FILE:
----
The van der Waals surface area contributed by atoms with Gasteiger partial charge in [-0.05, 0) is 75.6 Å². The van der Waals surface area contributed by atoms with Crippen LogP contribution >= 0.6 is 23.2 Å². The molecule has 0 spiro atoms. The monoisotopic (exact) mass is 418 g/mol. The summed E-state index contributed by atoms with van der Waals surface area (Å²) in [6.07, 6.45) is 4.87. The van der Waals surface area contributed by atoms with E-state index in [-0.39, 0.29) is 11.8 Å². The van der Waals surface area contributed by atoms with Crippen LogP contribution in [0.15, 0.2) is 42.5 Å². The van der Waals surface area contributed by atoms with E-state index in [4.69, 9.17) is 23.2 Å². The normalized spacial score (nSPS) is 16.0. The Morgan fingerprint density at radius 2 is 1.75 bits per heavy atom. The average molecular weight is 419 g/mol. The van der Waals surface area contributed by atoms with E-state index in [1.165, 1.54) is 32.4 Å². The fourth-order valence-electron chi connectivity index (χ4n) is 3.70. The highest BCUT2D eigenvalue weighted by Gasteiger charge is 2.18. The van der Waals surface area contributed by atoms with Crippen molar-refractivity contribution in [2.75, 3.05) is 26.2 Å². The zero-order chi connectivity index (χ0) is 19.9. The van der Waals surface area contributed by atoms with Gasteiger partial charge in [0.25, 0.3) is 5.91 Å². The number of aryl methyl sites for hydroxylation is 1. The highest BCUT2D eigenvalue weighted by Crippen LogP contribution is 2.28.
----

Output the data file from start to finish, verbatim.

The van der Waals surface area contributed by atoms with Gasteiger partial charge in [-0.05, 0) is 75.6 Å². The van der Waals surface area contributed by atoms with Crippen LogP contribution >= 0.6 is 23.2 Å². The molecule has 0 spiro atoms. The monoisotopic (exact) mass is 418 g/mol. The summed E-state index contributed by atoms with van der Waals surface area (Å²) in [6.07, 6.45) is 4.87. The van der Waals surface area contributed by atoms with E-state index in [-0.39, 0.29) is 11.8 Å². The van der Waals surface area contributed by atoms with Crippen LogP contribution in [0.15, 0.2) is 42.5 Å². The van der Waals surface area contributed by atoms with E-state index in [4.69, 9.17) is 23.2 Å². The normalized spacial score (nSPS) is 16.0. The Morgan fingerprint density at radius 2 is 1.75 bits per heavy atom. The average molecular weight is 419 g/mol. The van der Waals surface area contributed by atoms with E-state index in [1.165, 1.54) is 32.4 Å². The fourth-order valence-electron chi connectivity index (χ4n) is 3.70. The highest BCUT2D eigenvalue weighted by Gasteiger charge is 2.18. The van der Waals surface area contributed by atoms with Crippen molar-refractivity contribution in [2.75, 3.05) is 26.2 Å². The zero-order chi connectivity index (χ0) is 19.9. The van der Waals surface area contributed by atoms with Gasteiger partial charge in [0.25, 0.3) is 5.91 Å². The number of aryl methyl sites for hydroxylation is 1. The highest BCUT2D eigenvalue weighted by Crippen LogP contribution is 2.28.